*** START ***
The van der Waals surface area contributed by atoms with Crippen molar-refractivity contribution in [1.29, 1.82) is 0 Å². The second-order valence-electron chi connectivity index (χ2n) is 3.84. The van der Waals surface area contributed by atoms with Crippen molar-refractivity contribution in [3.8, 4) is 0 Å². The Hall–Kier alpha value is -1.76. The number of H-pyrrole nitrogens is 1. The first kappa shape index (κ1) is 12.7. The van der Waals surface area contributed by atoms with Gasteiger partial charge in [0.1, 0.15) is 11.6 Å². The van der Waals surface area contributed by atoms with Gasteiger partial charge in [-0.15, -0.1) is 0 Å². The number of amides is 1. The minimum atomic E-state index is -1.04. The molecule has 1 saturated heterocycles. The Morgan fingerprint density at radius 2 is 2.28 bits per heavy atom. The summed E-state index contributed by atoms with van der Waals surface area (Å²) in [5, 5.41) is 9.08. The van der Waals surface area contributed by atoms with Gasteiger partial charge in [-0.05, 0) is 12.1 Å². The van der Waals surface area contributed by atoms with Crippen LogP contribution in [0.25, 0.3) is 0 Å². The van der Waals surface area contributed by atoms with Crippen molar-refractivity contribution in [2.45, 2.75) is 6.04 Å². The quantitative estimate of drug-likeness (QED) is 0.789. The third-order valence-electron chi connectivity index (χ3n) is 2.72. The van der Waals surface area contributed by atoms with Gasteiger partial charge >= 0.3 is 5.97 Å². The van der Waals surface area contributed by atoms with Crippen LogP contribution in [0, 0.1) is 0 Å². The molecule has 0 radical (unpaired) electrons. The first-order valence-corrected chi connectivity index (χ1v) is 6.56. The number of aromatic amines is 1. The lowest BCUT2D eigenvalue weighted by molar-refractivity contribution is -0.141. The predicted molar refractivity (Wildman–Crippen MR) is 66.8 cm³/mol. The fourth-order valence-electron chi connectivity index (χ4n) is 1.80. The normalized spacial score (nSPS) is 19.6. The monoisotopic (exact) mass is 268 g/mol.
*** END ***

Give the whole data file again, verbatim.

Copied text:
The van der Waals surface area contributed by atoms with Crippen molar-refractivity contribution in [1.29, 1.82) is 0 Å². The second-order valence-electron chi connectivity index (χ2n) is 3.84. The van der Waals surface area contributed by atoms with Crippen molar-refractivity contribution in [3.8, 4) is 0 Å². The Hall–Kier alpha value is -1.76. The number of H-pyrrole nitrogens is 1. The first kappa shape index (κ1) is 12.7. The van der Waals surface area contributed by atoms with Gasteiger partial charge in [0.1, 0.15) is 11.6 Å². The van der Waals surface area contributed by atoms with Gasteiger partial charge in [-0.15, -0.1) is 0 Å². The number of amides is 1. The minimum atomic E-state index is -1.04. The molecule has 1 saturated heterocycles. The Morgan fingerprint density at radius 2 is 2.28 bits per heavy atom. The summed E-state index contributed by atoms with van der Waals surface area (Å²) in [5, 5.41) is 9.08. The van der Waals surface area contributed by atoms with Gasteiger partial charge in [-0.05, 0) is 12.1 Å². The van der Waals surface area contributed by atoms with Crippen LogP contribution in [0.25, 0.3) is 0 Å². The van der Waals surface area contributed by atoms with Crippen molar-refractivity contribution in [2.45, 2.75) is 6.04 Å². The quantitative estimate of drug-likeness (QED) is 0.789. The third-order valence-electron chi connectivity index (χ3n) is 2.72. The van der Waals surface area contributed by atoms with Gasteiger partial charge >= 0.3 is 5.97 Å². The van der Waals surface area contributed by atoms with Crippen LogP contribution in [0, 0.1) is 0 Å². The molecule has 0 radical (unpaired) electrons. The first-order valence-corrected chi connectivity index (χ1v) is 6.56. The number of aromatic amines is 1. The lowest BCUT2D eigenvalue weighted by molar-refractivity contribution is -0.141. The predicted molar refractivity (Wildman–Crippen MR) is 66.8 cm³/mol. The fourth-order valence-electron chi connectivity index (χ4n) is 1.80. The normalized spacial score (nSPS) is 19.6. The monoisotopic (exact) mass is 268 g/mol.